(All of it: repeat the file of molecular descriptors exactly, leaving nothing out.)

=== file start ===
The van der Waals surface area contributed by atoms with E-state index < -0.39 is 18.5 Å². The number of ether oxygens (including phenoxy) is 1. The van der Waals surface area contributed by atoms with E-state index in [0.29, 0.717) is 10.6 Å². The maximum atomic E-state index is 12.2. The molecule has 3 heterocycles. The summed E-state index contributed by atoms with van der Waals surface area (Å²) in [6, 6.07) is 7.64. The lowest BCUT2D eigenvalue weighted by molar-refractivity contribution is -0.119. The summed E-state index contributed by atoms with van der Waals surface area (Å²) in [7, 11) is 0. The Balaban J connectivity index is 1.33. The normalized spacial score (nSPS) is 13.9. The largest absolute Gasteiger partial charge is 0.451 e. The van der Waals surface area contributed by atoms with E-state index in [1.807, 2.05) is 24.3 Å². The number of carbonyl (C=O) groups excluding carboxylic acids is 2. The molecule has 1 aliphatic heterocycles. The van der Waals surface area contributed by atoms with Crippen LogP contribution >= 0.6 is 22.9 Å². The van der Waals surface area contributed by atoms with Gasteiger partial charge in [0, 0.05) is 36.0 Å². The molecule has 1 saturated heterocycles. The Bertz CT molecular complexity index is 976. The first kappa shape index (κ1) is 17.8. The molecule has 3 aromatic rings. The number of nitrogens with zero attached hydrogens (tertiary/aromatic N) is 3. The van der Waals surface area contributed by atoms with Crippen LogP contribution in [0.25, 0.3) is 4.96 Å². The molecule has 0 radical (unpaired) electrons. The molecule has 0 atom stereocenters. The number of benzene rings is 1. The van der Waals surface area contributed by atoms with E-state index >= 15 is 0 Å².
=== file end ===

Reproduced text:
The van der Waals surface area contributed by atoms with E-state index < -0.39 is 18.5 Å². The number of ether oxygens (including phenoxy) is 1. The van der Waals surface area contributed by atoms with E-state index in [0.29, 0.717) is 10.6 Å². The maximum atomic E-state index is 12.2. The molecule has 3 heterocycles. The summed E-state index contributed by atoms with van der Waals surface area (Å²) in [6, 6.07) is 7.64. The lowest BCUT2D eigenvalue weighted by molar-refractivity contribution is -0.119. The summed E-state index contributed by atoms with van der Waals surface area (Å²) in [7, 11) is 0. The Balaban J connectivity index is 1.33. The normalized spacial score (nSPS) is 13.9. The largest absolute Gasteiger partial charge is 0.451 e. The van der Waals surface area contributed by atoms with E-state index in [1.807, 2.05) is 24.3 Å². The number of carbonyl (C=O) groups excluding carboxylic acids is 2. The molecule has 1 aliphatic heterocycles. The van der Waals surface area contributed by atoms with Crippen LogP contribution >= 0.6 is 22.9 Å². The van der Waals surface area contributed by atoms with Gasteiger partial charge in [0, 0.05) is 36.0 Å². The molecule has 1 saturated heterocycles. The Bertz CT molecular complexity index is 976. The first kappa shape index (κ1) is 17.8. The molecule has 3 aromatic rings. The number of nitrogens with zero attached hydrogens (tertiary/aromatic N) is 3. The van der Waals surface area contributed by atoms with Crippen LogP contribution in [0.25, 0.3) is 4.96 Å². The molecule has 0 radical (unpaired) electrons. The molecule has 0 atom stereocenters. The number of benzene rings is 1. The van der Waals surface area contributed by atoms with E-state index >= 15 is 0 Å².